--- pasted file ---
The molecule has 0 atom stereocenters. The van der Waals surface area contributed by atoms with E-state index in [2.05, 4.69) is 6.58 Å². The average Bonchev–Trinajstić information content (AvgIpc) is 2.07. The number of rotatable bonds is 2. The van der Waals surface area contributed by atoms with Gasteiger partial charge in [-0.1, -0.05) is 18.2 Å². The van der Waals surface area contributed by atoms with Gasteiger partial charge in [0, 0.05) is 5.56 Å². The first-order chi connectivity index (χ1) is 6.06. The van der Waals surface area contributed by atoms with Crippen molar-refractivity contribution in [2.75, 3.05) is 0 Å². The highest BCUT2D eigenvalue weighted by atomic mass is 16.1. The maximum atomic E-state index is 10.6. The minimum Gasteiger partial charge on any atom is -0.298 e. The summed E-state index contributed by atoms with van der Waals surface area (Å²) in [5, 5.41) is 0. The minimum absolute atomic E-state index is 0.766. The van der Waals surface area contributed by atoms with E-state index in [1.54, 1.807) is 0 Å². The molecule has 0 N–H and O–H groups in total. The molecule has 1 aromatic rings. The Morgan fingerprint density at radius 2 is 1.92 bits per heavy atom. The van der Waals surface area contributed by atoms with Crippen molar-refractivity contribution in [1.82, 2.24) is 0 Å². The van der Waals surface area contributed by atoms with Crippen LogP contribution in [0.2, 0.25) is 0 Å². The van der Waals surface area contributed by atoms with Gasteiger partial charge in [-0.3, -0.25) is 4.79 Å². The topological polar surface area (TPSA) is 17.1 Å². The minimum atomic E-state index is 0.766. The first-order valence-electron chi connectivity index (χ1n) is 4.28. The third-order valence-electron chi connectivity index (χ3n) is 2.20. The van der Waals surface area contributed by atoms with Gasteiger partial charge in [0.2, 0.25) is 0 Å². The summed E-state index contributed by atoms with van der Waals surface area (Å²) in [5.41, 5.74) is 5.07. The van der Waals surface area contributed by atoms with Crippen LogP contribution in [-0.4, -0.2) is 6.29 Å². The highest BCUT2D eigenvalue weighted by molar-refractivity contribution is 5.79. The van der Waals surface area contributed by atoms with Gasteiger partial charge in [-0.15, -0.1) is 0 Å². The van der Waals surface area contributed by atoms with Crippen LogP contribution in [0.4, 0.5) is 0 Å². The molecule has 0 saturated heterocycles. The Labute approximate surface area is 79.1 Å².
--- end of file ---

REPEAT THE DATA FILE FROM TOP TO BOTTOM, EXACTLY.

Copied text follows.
The molecule has 0 atom stereocenters. The van der Waals surface area contributed by atoms with E-state index in [2.05, 4.69) is 6.58 Å². The average Bonchev–Trinajstić information content (AvgIpc) is 2.07. The number of rotatable bonds is 2. The van der Waals surface area contributed by atoms with Gasteiger partial charge in [-0.1, -0.05) is 18.2 Å². The van der Waals surface area contributed by atoms with Gasteiger partial charge in [0, 0.05) is 5.56 Å². The first-order chi connectivity index (χ1) is 6.06. The van der Waals surface area contributed by atoms with Crippen molar-refractivity contribution in [2.75, 3.05) is 0 Å². The highest BCUT2D eigenvalue weighted by atomic mass is 16.1. The maximum atomic E-state index is 10.6. The minimum Gasteiger partial charge on any atom is -0.298 e. The summed E-state index contributed by atoms with van der Waals surface area (Å²) in [5, 5.41) is 0. The minimum absolute atomic E-state index is 0.766. The van der Waals surface area contributed by atoms with E-state index in [1.54, 1.807) is 0 Å². The molecule has 0 N–H and O–H groups in total. The molecule has 1 aromatic rings. The Morgan fingerprint density at radius 2 is 1.92 bits per heavy atom. The van der Waals surface area contributed by atoms with Crippen molar-refractivity contribution in [1.82, 2.24) is 0 Å². The van der Waals surface area contributed by atoms with Crippen LogP contribution in [0.2, 0.25) is 0 Å². The van der Waals surface area contributed by atoms with Gasteiger partial charge in [-0.3, -0.25) is 4.79 Å². The topological polar surface area (TPSA) is 17.1 Å². The minimum atomic E-state index is 0.766. The first-order valence-electron chi connectivity index (χ1n) is 4.28. The third-order valence-electron chi connectivity index (χ3n) is 2.20. The van der Waals surface area contributed by atoms with Gasteiger partial charge in [0.2, 0.25) is 0 Å². The summed E-state index contributed by atoms with van der Waals surface area (Å²) in [5.41, 5.74) is 5.07. The van der Waals surface area contributed by atoms with Crippen LogP contribution in [-0.4, -0.2) is 6.29 Å². The highest BCUT2D eigenvalue weighted by molar-refractivity contribution is 5.79. The van der Waals surface area contributed by atoms with Gasteiger partial charge in [-0.15, -0.1) is 0 Å². The van der Waals surface area contributed by atoms with Crippen LogP contribution in [0.4, 0.5) is 0 Å². The molecule has 0 saturated heterocycles. The Labute approximate surface area is 79.1 Å².